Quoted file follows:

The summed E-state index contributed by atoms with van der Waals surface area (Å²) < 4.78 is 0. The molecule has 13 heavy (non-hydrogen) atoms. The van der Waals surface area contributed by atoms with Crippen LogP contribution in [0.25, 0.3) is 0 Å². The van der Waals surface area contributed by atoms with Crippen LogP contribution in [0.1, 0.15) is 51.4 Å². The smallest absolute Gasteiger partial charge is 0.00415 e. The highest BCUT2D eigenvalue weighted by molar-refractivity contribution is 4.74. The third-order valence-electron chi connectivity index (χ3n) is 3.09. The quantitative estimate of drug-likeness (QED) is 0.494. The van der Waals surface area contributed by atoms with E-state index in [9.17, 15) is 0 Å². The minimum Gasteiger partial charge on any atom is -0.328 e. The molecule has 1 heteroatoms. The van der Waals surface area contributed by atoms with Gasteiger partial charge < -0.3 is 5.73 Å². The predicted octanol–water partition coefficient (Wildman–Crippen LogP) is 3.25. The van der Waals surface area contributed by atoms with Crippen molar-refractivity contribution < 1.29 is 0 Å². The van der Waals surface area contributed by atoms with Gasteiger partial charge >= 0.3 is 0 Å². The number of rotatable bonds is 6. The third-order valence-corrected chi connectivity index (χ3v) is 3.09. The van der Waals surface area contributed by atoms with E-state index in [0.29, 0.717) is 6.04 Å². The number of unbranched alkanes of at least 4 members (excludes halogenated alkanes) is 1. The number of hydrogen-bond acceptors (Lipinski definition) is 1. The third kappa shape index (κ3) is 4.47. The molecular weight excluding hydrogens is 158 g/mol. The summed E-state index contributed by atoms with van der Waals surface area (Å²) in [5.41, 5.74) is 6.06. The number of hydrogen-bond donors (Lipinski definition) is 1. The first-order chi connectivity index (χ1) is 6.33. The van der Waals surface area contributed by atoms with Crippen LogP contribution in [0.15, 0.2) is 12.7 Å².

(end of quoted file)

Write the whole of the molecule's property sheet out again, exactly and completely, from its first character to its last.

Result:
The summed E-state index contributed by atoms with van der Waals surface area (Å²) < 4.78 is 0. The molecule has 13 heavy (non-hydrogen) atoms. The van der Waals surface area contributed by atoms with Crippen LogP contribution in [0.25, 0.3) is 0 Å². The van der Waals surface area contributed by atoms with Crippen LogP contribution in [0.1, 0.15) is 51.4 Å². The smallest absolute Gasteiger partial charge is 0.00415 e. The highest BCUT2D eigenvalue weighted by molar-refractivity contribution is 4.74. The third-order valence-electron chi connectivity index (χ3n) is 3.09. The quantitative estimate of drug-likeness (QED) is 0.494. The van der Waals surface area contributed by atoms with E-state index in [9.17, 15) is 0 Å². The minimum Gasteiger partial charge on any atom is -0.328 e. The molecule has 1 heteroatoms. The van der Waals surface area contributed by atoms with Gasteiger partial charge < -0.3 is 5.73 Å². The predicted octanol–water partition coefficient (Wildman–Crippen LogP) is 3.25. The van der Waals surface area contributed by atoms with Crippen molar-refractivity contribution < 1.29 is 0 Å². The van der Waals surface area contributed by atoms with Gasteiger partial charge >= 0.3 is 0 Å². The number of rotatable bonds is 6. The third-order valence-corrected chi connectivity index (χ3v) is 3.09. The van der Waals surface area contributed by atoms with E-state index in [0.29, 0.717) is 6.04 Å². The number of unbranched alkanes of at least 4 members (excludes halogenated alkanes) is 1. The number of hydrogen-bond acceptors (Lipinski definition) is 1. The third kappa shape index (κ3) is 4.47. The molecular weight excluding hydrogens is 158 g/mol. The summed E-state index contributed by atoms with van der Waals surface area (Å²) in [5.41, 5.74) is 6.06. The number of hydrogen-bond donors (Lipinski definition) is 1. The first-order chi connectivity index (χ1) is 6.33. The van der Waals surface area contributed by atoms with Crippen LogP contribution in [0.15, 0.2) is 12.7 Å².